Video Games in the Age of Cell Phones


TIME

More than 100,000 new iPhone and iPad games were uploaded to Apple’s App Store last year–upwards of 500 a day, by some estimates. There were puzzle games, role-playing games, strategy games, shoot-’em-ups, sports games, quizzes, war games, word games. Some were good. Some were bad. Some were truly terrible. The vast majority of them went unnoticed and sold poorly if at all.

So why do people make them? Because a) mobile games, as they’re called, are relatively easy and inexpensive to develop, and b) a successful one pretty much prints money.

The canonical example is Flappy Bird. A simple game featuring a squat little bird that tries (and usually fails) to fly between big green pipes without touching them, Flappy Bird was coded over a long weekend in 2013 by a 28-year-old in Hanoi named Dong Nguyen. Since then it’s been downloaded over 50 million times and was making $50,000…

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A Diet Might Cut the Risk of Developing Alzheimer’s


Chez Froggie

The MIND diet was developed by researchers at Chicago’s Rush University Medical Center, whose recent study found that certain foods could help prevent the onset of Alzheimer’s disease. Photo: Getty

The MIND diet combines elements of the heart-healthy Mediterranean diet and the DASH diet, which aims to reduce high blood pressure. The MIND diet also includes ‘brain-healthy’ foods such as lots of green leafy vegetables, blueberries and nuts. A study found adhering strictly to any of the three diets lowered the risk for Alzheimer’s disease. But only the MIND diet had significant benefits even with moderate adherence.ENLARGE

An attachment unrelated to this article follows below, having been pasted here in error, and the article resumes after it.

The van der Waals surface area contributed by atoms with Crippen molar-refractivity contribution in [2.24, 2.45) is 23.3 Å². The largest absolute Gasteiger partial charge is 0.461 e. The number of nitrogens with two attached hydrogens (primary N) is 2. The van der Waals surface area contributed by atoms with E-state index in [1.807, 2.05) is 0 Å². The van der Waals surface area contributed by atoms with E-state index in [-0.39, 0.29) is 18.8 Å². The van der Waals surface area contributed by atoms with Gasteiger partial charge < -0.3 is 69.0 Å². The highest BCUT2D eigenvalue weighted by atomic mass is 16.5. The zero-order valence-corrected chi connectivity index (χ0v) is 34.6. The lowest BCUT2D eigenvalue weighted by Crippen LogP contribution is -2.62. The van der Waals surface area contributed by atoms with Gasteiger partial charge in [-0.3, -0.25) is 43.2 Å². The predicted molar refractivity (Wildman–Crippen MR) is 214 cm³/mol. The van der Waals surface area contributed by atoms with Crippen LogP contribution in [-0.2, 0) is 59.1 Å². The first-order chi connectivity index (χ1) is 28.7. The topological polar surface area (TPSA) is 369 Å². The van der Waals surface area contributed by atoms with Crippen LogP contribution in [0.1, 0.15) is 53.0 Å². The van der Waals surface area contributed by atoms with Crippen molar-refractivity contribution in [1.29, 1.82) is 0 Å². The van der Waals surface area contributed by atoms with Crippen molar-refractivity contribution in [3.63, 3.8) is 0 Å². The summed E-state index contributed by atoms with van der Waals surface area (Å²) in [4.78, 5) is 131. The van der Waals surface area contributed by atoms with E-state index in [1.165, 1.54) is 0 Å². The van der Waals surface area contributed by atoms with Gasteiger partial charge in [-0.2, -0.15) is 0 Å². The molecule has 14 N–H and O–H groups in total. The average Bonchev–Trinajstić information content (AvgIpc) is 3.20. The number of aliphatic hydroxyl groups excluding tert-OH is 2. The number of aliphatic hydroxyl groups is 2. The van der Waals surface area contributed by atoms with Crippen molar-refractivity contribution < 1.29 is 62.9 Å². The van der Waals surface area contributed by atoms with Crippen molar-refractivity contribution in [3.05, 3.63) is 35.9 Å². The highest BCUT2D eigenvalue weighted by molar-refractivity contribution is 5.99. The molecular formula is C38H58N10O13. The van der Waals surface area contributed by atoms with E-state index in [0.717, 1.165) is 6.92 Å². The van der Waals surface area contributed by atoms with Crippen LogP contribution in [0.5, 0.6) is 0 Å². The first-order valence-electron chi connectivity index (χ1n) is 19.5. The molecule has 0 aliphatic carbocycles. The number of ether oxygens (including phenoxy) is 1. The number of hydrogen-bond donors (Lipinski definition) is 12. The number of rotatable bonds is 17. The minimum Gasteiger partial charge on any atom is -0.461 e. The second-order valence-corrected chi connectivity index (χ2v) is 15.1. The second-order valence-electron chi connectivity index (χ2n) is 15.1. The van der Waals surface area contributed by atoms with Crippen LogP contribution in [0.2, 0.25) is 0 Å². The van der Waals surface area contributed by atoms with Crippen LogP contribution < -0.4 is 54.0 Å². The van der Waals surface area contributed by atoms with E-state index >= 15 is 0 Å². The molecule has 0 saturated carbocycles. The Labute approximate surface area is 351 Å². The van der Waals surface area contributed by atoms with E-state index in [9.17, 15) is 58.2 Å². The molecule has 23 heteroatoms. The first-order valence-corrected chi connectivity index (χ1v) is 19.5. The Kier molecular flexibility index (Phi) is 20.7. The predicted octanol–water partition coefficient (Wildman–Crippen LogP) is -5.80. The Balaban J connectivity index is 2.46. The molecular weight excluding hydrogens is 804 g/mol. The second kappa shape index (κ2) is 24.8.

The MIND diet combines elements of the heart-healthy Mediterranean diet and the DASH diet, which aims to reduce high blood pressure. The MIND diet also includes ‘brain-healthy’ foods such as lots of green leafy vegetables, blueberries and nuts. A study found adhering strictly to any of the three diets lowered the risk for Alzheimer’s disease. But only the MIND diet had significant benefits even with moderate adherence. PHOTO: HARALD WALKER/CORBIS

The study is part of a small body of research investigating how nutrition can improve brain health and stave off the cognitive decline and memory impairment that comes with Alzheimer’s disease and other forms of dementia. Experts…

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Productivity – Encourage workers to keep track of time can make them healthier and more productive


Chez Froggie

WSJ: Productivity – Encourage workers to keep track of time can make them healthier and more productive

Improve productivity AND your morale & health – by tracking how you use your time.  Remember – lost time can never be reclaimed – so use time wisely and strategize each morning how you will spend your day!

  • JOURNAL REPORTS
  • April 2, 2012

Employees, Measure Yourselves

Encouraging workers to keep track of what they’re doing can make them healthier and more productive

    By H. JAMES WILSON